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Is It Brutal Honesty or Just Brutal?

We view brutal honesty as the ultimate honesty.

We tell our loved ones we’re “keeping it real” before we proceed to eviscerate their life choices. Then, they get defensive and rail back on us for hurt feelings. We, in turn, claim we’re just “calling it like we see it.”

But is it all even necessary?

At what point does brutal honesty become just brutality? Are we lying to ourselves about what it means to honest with others? I have a few points to consider.

Are Your Beliefs the Absolute Truth?

It’s important to distinguish fact from opinion. Just because you believe something to be true, it doesn’t mean it’s reality. Let’s consider the phrase, “I just tell it like it is.” Exactly what is it? Think about what you believe the person’s problem is versus what they’ve actually told you.

For instance, I had an interaction with a friend recently. I told them I was having a bad day. They proceeded to say “Quit complaining and do something about your life. I don’t want to hear you moan and groan anymore until you do!”

I was actually at a point in my life where things were going exceptionally well. Most of my days went swimmingly. That particular day wasn’t going great. So, where did my friend get everything else from?

Turns out, they were basing their opinion on events that happened to me several years ago. They remembered when I was at a low point in my life and for some reason hadn’t caught up since. That goes back to belief versus facts. The fact was me saying I had a bad day. The belief was my friend thinking my life was in shambles and in need of fixing.

See the difference?

Are You Helping or Hurting?

Brutal honesty usually comes across as negative. I’ve personally never heard someone say, “I’m gonna be brutally honest with you. You’re an amazing, talented person.” Instead, I’ve heard, “I’m going to tell you something you might not like…” followed by an unnecessarily harsh monologue.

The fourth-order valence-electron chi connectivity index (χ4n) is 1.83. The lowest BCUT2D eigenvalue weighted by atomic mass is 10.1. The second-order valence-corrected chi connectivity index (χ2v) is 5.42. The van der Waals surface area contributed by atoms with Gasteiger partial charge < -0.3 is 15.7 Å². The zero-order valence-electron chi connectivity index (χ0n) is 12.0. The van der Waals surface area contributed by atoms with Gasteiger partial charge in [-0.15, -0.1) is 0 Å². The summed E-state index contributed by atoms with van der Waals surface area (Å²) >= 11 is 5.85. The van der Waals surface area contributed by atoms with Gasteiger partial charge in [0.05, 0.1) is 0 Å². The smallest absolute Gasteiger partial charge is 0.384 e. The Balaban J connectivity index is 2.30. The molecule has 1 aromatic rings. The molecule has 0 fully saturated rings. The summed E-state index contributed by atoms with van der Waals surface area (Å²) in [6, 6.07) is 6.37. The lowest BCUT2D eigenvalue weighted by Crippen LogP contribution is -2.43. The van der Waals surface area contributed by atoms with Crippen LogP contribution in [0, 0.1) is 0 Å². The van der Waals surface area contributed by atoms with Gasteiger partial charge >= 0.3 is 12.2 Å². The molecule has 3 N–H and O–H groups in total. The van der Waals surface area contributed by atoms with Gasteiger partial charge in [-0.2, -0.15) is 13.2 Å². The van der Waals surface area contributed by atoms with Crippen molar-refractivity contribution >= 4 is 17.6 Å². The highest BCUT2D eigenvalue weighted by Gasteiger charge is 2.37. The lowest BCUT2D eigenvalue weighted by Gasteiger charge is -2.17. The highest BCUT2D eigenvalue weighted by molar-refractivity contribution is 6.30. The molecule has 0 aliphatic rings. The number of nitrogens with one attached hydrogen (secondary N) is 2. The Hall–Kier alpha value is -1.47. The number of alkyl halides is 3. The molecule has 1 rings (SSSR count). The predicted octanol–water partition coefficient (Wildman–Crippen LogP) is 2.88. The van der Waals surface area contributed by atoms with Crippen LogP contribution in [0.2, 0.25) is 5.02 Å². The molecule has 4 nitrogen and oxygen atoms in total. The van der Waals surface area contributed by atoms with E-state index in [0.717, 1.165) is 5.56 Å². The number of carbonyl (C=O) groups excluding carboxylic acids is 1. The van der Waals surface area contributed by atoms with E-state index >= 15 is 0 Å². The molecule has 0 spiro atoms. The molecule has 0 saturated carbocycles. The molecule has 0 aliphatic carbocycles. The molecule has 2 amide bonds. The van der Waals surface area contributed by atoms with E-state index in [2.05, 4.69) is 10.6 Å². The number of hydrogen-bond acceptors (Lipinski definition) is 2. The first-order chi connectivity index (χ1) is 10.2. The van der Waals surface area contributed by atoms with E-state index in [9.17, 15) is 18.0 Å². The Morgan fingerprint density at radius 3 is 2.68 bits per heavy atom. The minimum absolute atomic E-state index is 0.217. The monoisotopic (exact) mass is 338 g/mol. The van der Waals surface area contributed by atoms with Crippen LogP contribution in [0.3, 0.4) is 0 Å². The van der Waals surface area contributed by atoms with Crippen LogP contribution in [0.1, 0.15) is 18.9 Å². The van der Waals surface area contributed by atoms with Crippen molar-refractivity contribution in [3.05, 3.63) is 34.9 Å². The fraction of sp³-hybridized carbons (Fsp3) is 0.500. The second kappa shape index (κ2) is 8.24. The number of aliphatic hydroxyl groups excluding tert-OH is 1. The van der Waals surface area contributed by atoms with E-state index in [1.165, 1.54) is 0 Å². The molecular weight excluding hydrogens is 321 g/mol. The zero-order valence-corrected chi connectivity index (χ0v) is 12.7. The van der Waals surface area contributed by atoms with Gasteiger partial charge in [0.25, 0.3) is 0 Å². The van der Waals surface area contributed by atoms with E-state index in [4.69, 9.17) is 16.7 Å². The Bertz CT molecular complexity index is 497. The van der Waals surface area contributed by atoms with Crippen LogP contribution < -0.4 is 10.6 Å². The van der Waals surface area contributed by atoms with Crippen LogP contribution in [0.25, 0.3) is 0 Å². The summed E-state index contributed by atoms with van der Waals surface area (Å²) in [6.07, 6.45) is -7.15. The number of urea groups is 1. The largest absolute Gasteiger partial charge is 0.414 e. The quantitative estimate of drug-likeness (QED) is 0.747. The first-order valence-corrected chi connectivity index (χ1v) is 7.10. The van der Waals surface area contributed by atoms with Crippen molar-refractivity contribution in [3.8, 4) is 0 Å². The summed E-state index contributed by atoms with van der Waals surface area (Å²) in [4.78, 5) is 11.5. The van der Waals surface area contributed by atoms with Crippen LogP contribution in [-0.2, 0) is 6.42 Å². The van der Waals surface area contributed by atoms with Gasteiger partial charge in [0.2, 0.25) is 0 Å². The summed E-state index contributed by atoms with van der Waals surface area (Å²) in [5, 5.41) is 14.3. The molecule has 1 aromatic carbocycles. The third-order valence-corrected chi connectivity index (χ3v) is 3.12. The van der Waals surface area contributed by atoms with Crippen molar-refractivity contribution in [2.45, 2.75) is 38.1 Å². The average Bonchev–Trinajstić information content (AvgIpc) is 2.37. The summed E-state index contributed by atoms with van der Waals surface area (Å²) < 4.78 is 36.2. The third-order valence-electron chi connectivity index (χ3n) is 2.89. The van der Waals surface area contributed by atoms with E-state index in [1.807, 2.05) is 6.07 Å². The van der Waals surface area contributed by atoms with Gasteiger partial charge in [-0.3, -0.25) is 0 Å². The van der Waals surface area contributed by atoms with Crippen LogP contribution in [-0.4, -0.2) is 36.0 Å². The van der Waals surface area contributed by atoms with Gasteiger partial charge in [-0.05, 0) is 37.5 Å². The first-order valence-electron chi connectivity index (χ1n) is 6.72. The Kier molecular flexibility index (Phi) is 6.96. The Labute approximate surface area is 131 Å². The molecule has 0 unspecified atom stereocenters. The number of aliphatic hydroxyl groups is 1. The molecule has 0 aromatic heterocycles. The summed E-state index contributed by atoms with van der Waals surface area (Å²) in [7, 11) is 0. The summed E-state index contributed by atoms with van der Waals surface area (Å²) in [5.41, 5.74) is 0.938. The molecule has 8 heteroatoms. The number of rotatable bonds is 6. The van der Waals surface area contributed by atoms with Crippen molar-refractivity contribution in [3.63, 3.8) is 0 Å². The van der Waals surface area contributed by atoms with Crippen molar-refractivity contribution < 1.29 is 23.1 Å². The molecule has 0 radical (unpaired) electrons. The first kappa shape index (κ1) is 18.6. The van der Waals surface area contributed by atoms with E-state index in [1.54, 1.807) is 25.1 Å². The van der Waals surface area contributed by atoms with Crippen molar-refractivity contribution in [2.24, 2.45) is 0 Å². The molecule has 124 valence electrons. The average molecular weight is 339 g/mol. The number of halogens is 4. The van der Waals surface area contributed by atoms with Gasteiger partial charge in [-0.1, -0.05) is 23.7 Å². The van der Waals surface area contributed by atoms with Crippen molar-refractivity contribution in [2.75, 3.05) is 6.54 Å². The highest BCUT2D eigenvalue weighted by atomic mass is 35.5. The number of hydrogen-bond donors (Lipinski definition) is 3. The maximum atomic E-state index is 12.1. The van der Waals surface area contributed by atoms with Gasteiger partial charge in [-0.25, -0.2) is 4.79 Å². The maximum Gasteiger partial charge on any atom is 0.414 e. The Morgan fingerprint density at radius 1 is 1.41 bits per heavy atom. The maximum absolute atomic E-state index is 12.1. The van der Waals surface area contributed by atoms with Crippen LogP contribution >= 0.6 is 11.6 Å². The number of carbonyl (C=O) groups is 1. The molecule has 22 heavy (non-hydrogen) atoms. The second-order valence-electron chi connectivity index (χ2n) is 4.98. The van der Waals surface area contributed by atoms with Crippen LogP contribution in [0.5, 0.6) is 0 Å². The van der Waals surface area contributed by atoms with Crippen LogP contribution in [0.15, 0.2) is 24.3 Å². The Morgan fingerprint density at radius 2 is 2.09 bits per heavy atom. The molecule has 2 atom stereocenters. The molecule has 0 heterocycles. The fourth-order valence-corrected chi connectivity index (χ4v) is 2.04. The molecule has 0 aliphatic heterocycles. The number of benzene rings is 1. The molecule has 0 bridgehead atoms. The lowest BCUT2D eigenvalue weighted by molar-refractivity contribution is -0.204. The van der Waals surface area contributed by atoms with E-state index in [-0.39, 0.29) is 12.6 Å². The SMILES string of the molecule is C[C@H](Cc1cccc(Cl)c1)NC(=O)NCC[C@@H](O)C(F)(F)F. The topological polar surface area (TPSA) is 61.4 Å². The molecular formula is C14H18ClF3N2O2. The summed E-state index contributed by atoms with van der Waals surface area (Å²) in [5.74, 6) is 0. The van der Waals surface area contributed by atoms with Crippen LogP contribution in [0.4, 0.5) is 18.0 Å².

Think about it. Is negativity towards someone designed to help? Doesn’t positive reinforcement work better than tearing someone down just to “toughen them up?”

Is your intent to truly help someone or simply get something off your chest? How you say something is just as important as what you say. Do you ever offer praise or encouragement? If honesty is the goal, shouldn’t those aspects also be a focus?

Consider the Relationship Dynamic

Too often, brutal honesty occurs in a relationship that is unequal (or perceived that way). A high-level exec at a company may berate a lower-level employee. Afterwards, that exec might “flower it up” by calling it tough love. However, if the tables were turned, would this be acceptable? Probably not.

If a person perceives themselves to have it “more together” than someone else, they’ll usually feel comfortable giving that person advice. However, would the person who has it “together” be okay with the other person administering tough love? Probably not.

Butal honesty too often gets rooted in a need to feel superior while belittling others. Consider how you’d feel if someone you perceived to be “less than” gave you the same advice you give others.

Why Do You Need to be Unkind?

We live in the age of social media and its perceived cancel culture. Naturally there will be those who resist what they feel is censorship. In a time where facts often get discarded in favor of opinions, we also misconstrue what counts as honesty.